When I asked organizer Violette Malan how many people she was expecting, she waved her hand and said, “Craploads. Actually, we’re at capacity. We never turn anyone away, but we can only guarantee meals for 100.” This is the genius thing about SotC: it’s small, it’s friendly, and there’s zero room for pretension. I got to chat – really chat – with readers. I learned that some bookclubs do road trips together (hello, Jane and the Stratfordians!). Another reader & writer (hi, Susan!) taught me the finer points of church hall dinners (tip: snag your pie at the beginning of the meal. You get the best selection, plus you can go back for seconds while looking all innocent). And, speaking of church-lady dinners, we were so very well fed. I’m in awe of the SotC Board and volunteers, who worked incredibly hard and made everything look so very easy. Thank you for inviting me!

My fellow authors at SotC were Thomas Rendell Curran, who writes detective fiction set in pre-Confederation Newfoundland – a setting that, as he says, completely justifies description of the weather in a novel’s opening; D. J. McIntosh, author of The Witch of Babylon, who offered the most succinct writing advice I’ve heard in some time: on the first page of your crime novel, “avoid boredom”; and John Moss, who writes the Quin & Morgan series set in Toronto, and who is fascinating on the subjects of old limestone houses, swans, and beekeeping.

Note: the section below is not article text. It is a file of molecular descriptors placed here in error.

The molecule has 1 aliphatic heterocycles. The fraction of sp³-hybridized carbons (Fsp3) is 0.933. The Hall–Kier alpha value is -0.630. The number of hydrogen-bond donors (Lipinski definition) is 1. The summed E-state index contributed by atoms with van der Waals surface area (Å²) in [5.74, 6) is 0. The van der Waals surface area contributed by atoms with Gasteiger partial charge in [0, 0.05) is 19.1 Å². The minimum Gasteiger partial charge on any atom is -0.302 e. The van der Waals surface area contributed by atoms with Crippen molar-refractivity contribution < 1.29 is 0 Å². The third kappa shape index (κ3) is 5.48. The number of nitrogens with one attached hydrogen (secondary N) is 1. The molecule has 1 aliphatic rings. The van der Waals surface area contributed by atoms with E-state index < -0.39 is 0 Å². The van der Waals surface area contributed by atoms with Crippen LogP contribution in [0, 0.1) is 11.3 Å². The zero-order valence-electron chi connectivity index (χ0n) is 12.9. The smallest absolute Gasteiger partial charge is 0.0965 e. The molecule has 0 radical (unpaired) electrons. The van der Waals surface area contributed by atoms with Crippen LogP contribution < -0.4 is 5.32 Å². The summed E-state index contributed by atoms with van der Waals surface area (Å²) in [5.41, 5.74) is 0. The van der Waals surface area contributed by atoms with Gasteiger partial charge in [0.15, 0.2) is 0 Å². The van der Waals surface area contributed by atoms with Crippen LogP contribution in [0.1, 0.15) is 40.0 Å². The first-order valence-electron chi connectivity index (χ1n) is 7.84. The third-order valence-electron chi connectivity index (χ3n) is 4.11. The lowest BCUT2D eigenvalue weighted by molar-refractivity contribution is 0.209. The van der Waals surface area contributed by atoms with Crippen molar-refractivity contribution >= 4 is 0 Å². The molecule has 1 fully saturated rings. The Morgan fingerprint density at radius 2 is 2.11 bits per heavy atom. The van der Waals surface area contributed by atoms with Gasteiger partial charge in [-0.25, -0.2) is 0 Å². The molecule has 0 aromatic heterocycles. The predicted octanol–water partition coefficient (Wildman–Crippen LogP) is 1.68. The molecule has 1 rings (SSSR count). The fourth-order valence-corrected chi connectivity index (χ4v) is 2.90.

Then there were the ladies. Not just any ladies, but the Ladies Killing Circle. They crack jokes. They wonder – very seriously – whether there is enough wine. And they represent, among other things, two decades of crime fiction written by Canadian women. When accepting their Grant Allen Award for contributions to Canadian crime writing, member Vicki Cameron explained that in the early 1990s, it was incredibly difficult for women writers of crime fiction to be taken seriously, let alone get published. So the LKC (which began as a critique group) called for submissions and edited their own anthology, also called The Ladies Killing Circle. This wasn’t vanity publishing: stories from each of their seven anthologies have won mystery-writing awards. And they’ve launched the careers of a number of Canadian writers, as a result.